Emily Kyte ’17, a geography major and Arabic minor, left her comfort zone far behind to study abroad in Amman, Jordan this past spring semester. With support from Lynk-funding, she has taken on a new challenge this summer and is making a difference in the lives of refugees, working as an intern for Alhadaf, a non-profit in the Hashemite Kingdom that serves marginalized populations through education, training, psychosocial support services, and medical campaigns. So far this summer, she has designed and taught an ELL (English Language Learner) course for Iraqi refugees, worked with logistics and translation at a health clinic, and is helping to open a new community space for refugees. She writes to us from Jordan:

I started taking Arabic my first year of college. My "Arabic community" was the foundation to my community and finding my place/self at Mount Holyoke. The intensive, daily instruction gave me work ethic, and taught me to laugh at myself a little more and take more risks in all parts of my life. As a first-generation student (who would not be here without generous financial aid) from a nontraditional home structure, this was key to deciding to stay after a really challenging adjustment my first year. With an incredible degree of encouragement from Jordanians, Arabic speakers, and Arabic learners, quiet ideas turned into a reality. After lots of Facebook-stalking my Arab friends, YouTube videos, and "head-nods" from those who have lived in Jordan, my family approved of my decision. I am the first person in my family to ever really travel outside of the U.S., so this experience meant redefining bounds, meanings, and conceptions of the world for my entire family.
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Donor Spotlight: Sarah Tobias ’76. “I treasure my four years at MHC.”

By MHC Advancement on June 22, 2016 at 9:15 AM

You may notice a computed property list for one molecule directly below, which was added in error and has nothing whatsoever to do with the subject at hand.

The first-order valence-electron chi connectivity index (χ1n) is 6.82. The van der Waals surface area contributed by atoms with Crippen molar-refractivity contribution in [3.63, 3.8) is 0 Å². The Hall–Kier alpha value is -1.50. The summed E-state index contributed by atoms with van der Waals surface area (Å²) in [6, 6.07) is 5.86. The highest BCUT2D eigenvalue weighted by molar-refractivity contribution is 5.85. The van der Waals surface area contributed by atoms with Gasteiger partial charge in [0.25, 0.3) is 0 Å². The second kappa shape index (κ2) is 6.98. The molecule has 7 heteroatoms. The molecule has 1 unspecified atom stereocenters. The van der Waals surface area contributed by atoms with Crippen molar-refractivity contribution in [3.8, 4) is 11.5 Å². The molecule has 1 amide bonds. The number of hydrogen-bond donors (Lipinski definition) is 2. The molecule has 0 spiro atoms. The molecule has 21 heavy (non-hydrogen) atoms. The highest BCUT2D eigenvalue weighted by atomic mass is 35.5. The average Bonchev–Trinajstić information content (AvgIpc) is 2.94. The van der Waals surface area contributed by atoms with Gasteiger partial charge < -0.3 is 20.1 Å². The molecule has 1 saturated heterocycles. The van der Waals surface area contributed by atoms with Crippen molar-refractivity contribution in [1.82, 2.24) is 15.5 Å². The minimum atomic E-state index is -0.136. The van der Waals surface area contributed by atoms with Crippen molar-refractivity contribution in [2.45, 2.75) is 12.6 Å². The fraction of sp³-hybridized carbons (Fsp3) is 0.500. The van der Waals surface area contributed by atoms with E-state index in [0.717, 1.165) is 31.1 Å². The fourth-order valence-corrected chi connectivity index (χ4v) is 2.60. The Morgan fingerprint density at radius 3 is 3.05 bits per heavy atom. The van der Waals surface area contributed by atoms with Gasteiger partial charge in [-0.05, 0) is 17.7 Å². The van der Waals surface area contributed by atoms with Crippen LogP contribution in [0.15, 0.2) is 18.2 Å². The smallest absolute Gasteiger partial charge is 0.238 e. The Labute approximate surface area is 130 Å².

At Mount Holyoke, Sarah Tobias majored in art history and graduated magna cum laude in 1976. Sarah treasures her time at Mount Holyoke, where she "made lifelong friends and was inspired by so many wonderful professors like Jean Sudrann."

What's the greatest lesson you learned while at MHC? The greatest lesson I learned is how much I love the liberal arts.

You recently made a gift to MHC. Can you tell us what inspired you to give? Four incredible years on campus that continue to inspire me and from which I draw strength.

What's your favorite spot on campus? The sundial and pathway from Porter to the library.

Was there a moment you knew your life was forever changed? Graduation day.

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Donor Spotlight: Holly Thompson ’81. “MHC has played such an important role in my family... MHC has shaped, inspired and empowered us all.”

By MHC Advancement on June 17, 2016 at 9:30 AM

MHC runs in the family. From left to right: Emily Thompson ’87, Isabel Thompson-Pomeroy ’19, Eleanor Ernst Thompson ’51, Holly Thompson ’81, Pamela Thompson ’84.

 

When Holly Thompson ’81 first came to Mount Holyoke, she, like many other Mount Holyoke students took advantage of the broad range of liberal arts courses, intending to double major in biology and music. Her Mount Holyoke journey would lead her on a different path to find "her heart's home"—her true passion of creative writing.

What's the greatest lesson you learned while at MHC? There are so many! Here are a few: To have the courage to try things far outside my comfort zone. To be present, active, caring and positively engaged in this complicated world. To learn from others yet trust my own uncertain voice.

What's your favorite spot on campus? The copper beech tree by Dwight Hall. Every time I visit campus, I stop for some moments with this tree.